Page 524. One more page left. I’m not really sure why I kept reading Veronica Roth’s “Insurgent.” Halfway through the novel it became obvious Roth didn’t know where to go after “Divergent.” I loved “Divergent” so I was initially surprised by how painfully slow the second book became. When I heard that the new “Insurgent” movie’s plot differed from the book, I hoped for the best.
The “Insurgent” movie strays from the novel, but ultimately ends at the same place. The dystopian movie is set in a post-apocalyptic Chicago. The city is split into five different factions, each with distinctive qualities— Abnegation, Amity, Candor, Dauntless and Erudite. “Insurgent” follows Tris Prior (Shailene Woodley), who fits into more than one faction— a Divergent.
“Insurgent” dives right into the story without reviewing what happened in “Divergent,” so make sure you or someone you’re going with has seen the prequel. It starts with a message from Jeanine Matthews (Kate Winslet), the malicious leader of Erudite, announcing to the city about the danger Divergents pose. The story is built from this fear of Divergents destroying society.
“Insurgent” puts emphasis on the storyline rather than the characters. The movie created a more focused plot that Roth’s book lacked. The beginnings and ends were alike in the book and movie, but everything else was different. I was really impressed by the way the movie rewrote the plot while still weaving in pieces that happened in the book. Because “Insurgent” focused on moving along the central plot rather than details, it was faster-paced and kept my attention more than its predecessor.
The movie was action-packed. Sure, some parts were a bit stretched and unrealistic, like when Tris and Four fight 30 factionless people at one time and manage to walk away uninjured. To enjoy the movie you have to look past little inconveniences like this, because there are a lot.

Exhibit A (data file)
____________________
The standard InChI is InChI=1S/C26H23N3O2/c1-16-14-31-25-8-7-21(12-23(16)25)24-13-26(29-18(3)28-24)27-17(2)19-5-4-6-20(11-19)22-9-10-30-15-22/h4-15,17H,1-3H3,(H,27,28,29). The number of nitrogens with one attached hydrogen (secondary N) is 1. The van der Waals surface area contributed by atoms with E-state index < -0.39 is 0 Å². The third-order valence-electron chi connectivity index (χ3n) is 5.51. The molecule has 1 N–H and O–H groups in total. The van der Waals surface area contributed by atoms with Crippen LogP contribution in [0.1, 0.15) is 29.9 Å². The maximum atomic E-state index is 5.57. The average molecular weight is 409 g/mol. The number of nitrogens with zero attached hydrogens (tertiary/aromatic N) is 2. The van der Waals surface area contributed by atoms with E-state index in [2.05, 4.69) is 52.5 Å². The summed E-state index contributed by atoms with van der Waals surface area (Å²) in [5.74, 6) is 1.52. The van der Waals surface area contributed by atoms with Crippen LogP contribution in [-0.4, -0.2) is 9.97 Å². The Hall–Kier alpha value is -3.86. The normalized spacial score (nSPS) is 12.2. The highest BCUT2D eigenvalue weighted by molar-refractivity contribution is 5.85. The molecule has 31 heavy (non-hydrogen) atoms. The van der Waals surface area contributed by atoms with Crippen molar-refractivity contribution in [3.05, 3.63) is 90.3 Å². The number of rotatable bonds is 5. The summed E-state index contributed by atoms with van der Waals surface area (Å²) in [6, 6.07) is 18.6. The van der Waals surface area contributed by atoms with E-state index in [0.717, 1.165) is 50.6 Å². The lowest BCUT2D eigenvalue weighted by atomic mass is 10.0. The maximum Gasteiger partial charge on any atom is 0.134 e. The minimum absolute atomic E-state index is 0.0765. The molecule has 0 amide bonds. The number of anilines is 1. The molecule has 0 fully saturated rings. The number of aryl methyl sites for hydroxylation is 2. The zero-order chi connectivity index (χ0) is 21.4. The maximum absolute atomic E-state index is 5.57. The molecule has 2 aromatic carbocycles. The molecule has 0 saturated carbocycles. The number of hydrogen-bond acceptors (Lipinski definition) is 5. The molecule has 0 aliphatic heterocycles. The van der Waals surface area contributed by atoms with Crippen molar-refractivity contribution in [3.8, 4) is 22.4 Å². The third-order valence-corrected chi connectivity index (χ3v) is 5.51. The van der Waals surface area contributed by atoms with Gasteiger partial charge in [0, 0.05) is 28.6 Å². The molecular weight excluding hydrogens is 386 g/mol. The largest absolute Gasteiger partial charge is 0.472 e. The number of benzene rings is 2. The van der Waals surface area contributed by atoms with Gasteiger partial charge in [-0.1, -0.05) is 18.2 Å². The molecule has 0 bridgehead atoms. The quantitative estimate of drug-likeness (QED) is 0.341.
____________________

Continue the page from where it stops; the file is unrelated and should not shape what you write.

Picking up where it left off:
The biggest problem I had with the movie was with the characters. I wanted to care about them, but I couldn’t. It was because of poor writing, not bad acting. The characters weren’t given strong arcs, which made them one-dimensional and flat.
And maybe it was because of the flat characters that I had no emotional attachment to Four and Tris’ romantic relationship. I’m not saying that their relationship was a key part of the movie. This is something that sets The Divergent Series apart from other young adult dystopian novels. It’s more about Tris and Four working together to stop Jeanine than them acting like an actual couple.
The other actors did what they could to bring their characters to life. Peter, played by Miles Teller, stole every scene with a snarky comeback or joke at Tris’ expense. I wish Octavia Spencer got more screen time, but she still shined as Johanna.
Overall, I’m looking forward to them returning in “Allegiant.” Since the final novel was so drawn out and boring, I hope the writers decide to remake the plot again.